Sidamon-Eristoff’s 8.2 percent projected increase in state income taxes actually is less ambitious than it sounds: The increase in the top federal income tax bracket as part of the federal fiscal cliff negotiations in late 2012 led wealthy individuals to shift hundreds of millions of dollars of income into the 2012 tax year, causing a one-time spike in FY2013 income tax collections and a corresponding reduction in the FY14 receipts against which the FY15 increase is calculated.
The treasurer is anticipating a 6.7 percent increase in corporate income taxes, which he acknowledged are the hardest to project, a 6.1 percent hike in sales tax collections, and only 1.5 percent in the various other taxes that make up approximately a quarter of the budget.
Christie yesterday built on the warning he issued in his State of the State speech in January about the corrosive impact of growing pension and debt payments on the state’s ability to afford the investments in schools, higher education, tax relief, job creation programs, transportation infrastructure funding, healthcare, and crime prevention initiatives.
Christie reminded the Legislature -- and the pension bill’s chief sponsor, Sweeney, who was seated just behind him -- that they had worked together to pass legislation requiring the state to ramp up its contributions, public employees to work longer and pay more into the pension system, and retirees to forgo cost-of-living increases until their pension funds were solvent.
The $2.25 billion payment Christie announced yesterday was by far the largest in state history, bringing the Christie administration’s total pension contributions to $5.3 billion -- more than twice as much as the $2.4 billion put in over 10 years by five previous governors. Of this year’s payment, Christie noted, 78 percent went to help pay off the unfunded liability left by past governors.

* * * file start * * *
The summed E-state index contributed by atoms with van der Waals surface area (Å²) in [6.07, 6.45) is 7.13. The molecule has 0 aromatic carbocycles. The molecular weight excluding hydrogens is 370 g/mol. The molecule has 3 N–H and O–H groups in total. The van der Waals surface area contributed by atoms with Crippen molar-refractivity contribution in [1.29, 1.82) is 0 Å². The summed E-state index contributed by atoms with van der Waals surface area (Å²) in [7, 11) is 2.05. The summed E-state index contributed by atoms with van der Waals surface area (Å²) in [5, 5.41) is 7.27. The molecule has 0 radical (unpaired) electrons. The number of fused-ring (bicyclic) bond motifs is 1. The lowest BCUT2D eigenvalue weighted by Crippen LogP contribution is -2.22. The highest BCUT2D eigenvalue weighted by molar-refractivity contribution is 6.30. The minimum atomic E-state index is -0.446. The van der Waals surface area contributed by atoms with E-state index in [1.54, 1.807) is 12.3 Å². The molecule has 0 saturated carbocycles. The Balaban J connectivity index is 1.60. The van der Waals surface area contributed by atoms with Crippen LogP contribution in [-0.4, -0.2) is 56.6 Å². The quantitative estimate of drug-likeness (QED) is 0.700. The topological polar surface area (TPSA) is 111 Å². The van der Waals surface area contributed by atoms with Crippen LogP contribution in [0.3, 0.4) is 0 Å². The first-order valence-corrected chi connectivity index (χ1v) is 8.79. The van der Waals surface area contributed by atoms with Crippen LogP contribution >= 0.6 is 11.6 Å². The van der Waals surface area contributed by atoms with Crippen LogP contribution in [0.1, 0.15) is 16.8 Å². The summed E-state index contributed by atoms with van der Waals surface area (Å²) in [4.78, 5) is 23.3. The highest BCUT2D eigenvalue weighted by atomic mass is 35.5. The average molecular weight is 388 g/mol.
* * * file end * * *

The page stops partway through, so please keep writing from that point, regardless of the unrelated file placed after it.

“Though the historic 2011 reforms we enacted together immediately reduced New Jersey’s state and local unfunded pension liabilities by 32 percent, it doesn’t go far enough,” Christie warned. “Without additional reforms, New Jersey taxpayers still owe $52 billion to fully fund the pension system.”
Comparing New Jersey’s situation to Detroit, Christie warned that Detroit went bankrupt because it owed $6.5 billion in debt for retiree health benefits and $3 billion for pensions -- a result of “promises made by politicians that they knew they could not keep when they made them.”
However, Democratic leaders and union officials dismissed Christie’s doomsday scenario and rejected his implicit call for Sweeney and other leaders to renegotiate the terms of the pension reform to get further concession from public employee unions and their members.
“We’re not doing it,” Sweeney said emphatically. “We made a commitment. We’re not breaking the commitment. If we stay the course, the pension system will be fine -- it’s not going to bankrupt us. What’s missing here is we haven’t grown our economy. That’s the issue.”
Sweeney said Christie should not be “trying to renegotiate” when he and everyone else involved in the pension legislation understood that it would take seven tough budgets to put the pension system back on track.
Prieto noted that it was the state government -- not public employees -- who failed to make the required payments to the pension system and put it on the verge of collapse, a point made by Wendell Steinhauer, president of the New Jersey Education Association, and other union leaders.
“Gov. Christie is doing the right thing by making the full, legally required pension payment this year. But he is doing the wrong thing by misleading New Jersey residents about the state of the pension system,” Steinhauer said. “Pension costs are not ‘exploding.’ As a result of deep, painful cuts absorbed by public employees and retirees in 2011, pension costs going forward have been curtailed, and the state is finally on the road to responsible, sustainable pension funding practices. It’s not easy, but it’s necessary and it’s legally required."
Milly Silva, the executive vice president of Service Employees International Union Local 1199, United Healthcare Workers East, who ran for lieutenant governor on the Democratic ticket against Christie last November, said “Christie’s attack on public employees is the same old song” – one he always returns to when he is in political trouble.